Joked about controversial shooting in Kenosha
Stanford University students have complained to campus officials through the school’s “Acts of Intolerance” system after a conservative group at the school sent out an email that joked about a controversial shooting.
Stanford College Republicans found itself in the crosshairs for making a joke about Kyle Rittenhouse, who is charged with murdering several protesters in Kenosha, Wisconsin.
Rittenhouse traveled to Wisconsin from Illinois to help defend businesses during riots that followed the shooting of Jacob Blake by Kenosha police.
College Republicans at the private university in California sent an email to its contact list on September 22, promoting a Second Amendment workshop hosted off-campus by another group, according to The Stanford Daily, the student newspaper.
A version of the Google sign-up form asked “Did K*le R*ttenh**se do anything wrong?” and included options such as “No,” “Yes. He tagged #3 but didn’t bag him” and “Decline to answer without a lawyer present,” according to The Stanford Daily.
That drew the ire of activists on campus who reported the form as an Act of Intolerance and reported the College Republicans.
But the university has yet to move on the report, according to Sills.
Sills told The College Fix via email that the university has not reached out to him yet and said it’s possible they are “too afraid to do so.”
Stanford’s media relations office did not respond to multiple emailed requests for comment from The Fix on the Acts of Intolerance nor any complaints against College Republicans.
The CRs criticized the original complaint on its Facebook page.
The Acts of Intolerance are “a flagrant violation of the First Amendment Right of Stanford students” and do nothing but “appease the ravenous leftist mob on campus,” the group said.
“We firmly stand by the First Amendment Rights of our members against this mob justice.”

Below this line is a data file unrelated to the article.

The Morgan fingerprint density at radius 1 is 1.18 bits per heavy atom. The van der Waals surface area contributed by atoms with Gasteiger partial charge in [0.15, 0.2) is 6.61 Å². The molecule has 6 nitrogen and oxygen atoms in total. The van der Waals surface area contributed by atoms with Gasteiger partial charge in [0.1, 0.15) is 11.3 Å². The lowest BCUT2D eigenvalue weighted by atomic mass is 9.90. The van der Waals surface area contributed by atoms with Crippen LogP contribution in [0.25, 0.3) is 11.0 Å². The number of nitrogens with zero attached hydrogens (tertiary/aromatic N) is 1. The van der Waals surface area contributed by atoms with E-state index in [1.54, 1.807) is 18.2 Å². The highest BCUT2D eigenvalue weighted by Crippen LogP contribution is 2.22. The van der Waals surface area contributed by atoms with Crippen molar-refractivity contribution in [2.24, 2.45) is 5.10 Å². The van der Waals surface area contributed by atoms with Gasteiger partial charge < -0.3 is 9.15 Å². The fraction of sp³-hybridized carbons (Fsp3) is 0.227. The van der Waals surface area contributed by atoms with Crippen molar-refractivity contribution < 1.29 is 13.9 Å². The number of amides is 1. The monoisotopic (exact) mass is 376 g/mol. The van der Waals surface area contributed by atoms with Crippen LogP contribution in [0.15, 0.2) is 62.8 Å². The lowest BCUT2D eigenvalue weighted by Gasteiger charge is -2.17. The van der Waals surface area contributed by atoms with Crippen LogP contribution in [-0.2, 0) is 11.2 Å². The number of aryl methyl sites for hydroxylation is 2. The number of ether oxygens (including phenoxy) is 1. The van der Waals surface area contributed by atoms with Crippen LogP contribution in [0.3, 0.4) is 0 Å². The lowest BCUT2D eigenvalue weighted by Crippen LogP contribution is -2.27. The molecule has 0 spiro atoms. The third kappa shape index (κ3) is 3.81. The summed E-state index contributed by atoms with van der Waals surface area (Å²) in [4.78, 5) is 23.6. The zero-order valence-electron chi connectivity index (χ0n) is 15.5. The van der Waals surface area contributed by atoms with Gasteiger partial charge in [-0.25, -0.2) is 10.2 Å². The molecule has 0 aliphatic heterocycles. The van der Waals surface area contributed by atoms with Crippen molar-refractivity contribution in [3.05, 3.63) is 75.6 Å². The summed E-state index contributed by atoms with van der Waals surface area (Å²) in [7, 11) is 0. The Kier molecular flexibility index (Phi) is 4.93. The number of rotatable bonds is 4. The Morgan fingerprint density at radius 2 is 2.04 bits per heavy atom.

University officials updated the reporting system around the same time that College Republicans sent out the email about the gun workshop.
The officials said that in their recent working group meetings, they found “[m]any students would like there to be a punitive process for an AOI.” The school will not punish students, but accused students or even student groups can be called in for resolution.
Anyone can report anyone else using the form, and reports can stay anonymous. People can also upload photos or videos of the incidents, too.
Resolutions include “mediated conversation” or a “restorative justice session,” according to the dean of students website.
The new policy is “deeply concerning on a number of levels” Neily told The Fix via email.
Particularly, the broad definitions include “asserting that ‘jokes at a party’ or ‘insensitive’ comments on social media” are intolerant, Neily said.
Further, the definition “encourages students to view conflict where it might not truly exist” which “unnecessarily inserts the university into interpersonal relationships.”
She further explained:
Because reports will be addressed on a ‘case-by-case basis,’ there’s a clear implication that reports can (and will) be referred to other departments for further investigation and possible punishment. And although the school asserts that participation by a ‘responding party’ is voluntary, this ignores the power dynamic that exists between an accused student and university administrators.
IMAGE: Stanford College Republicans/Facebook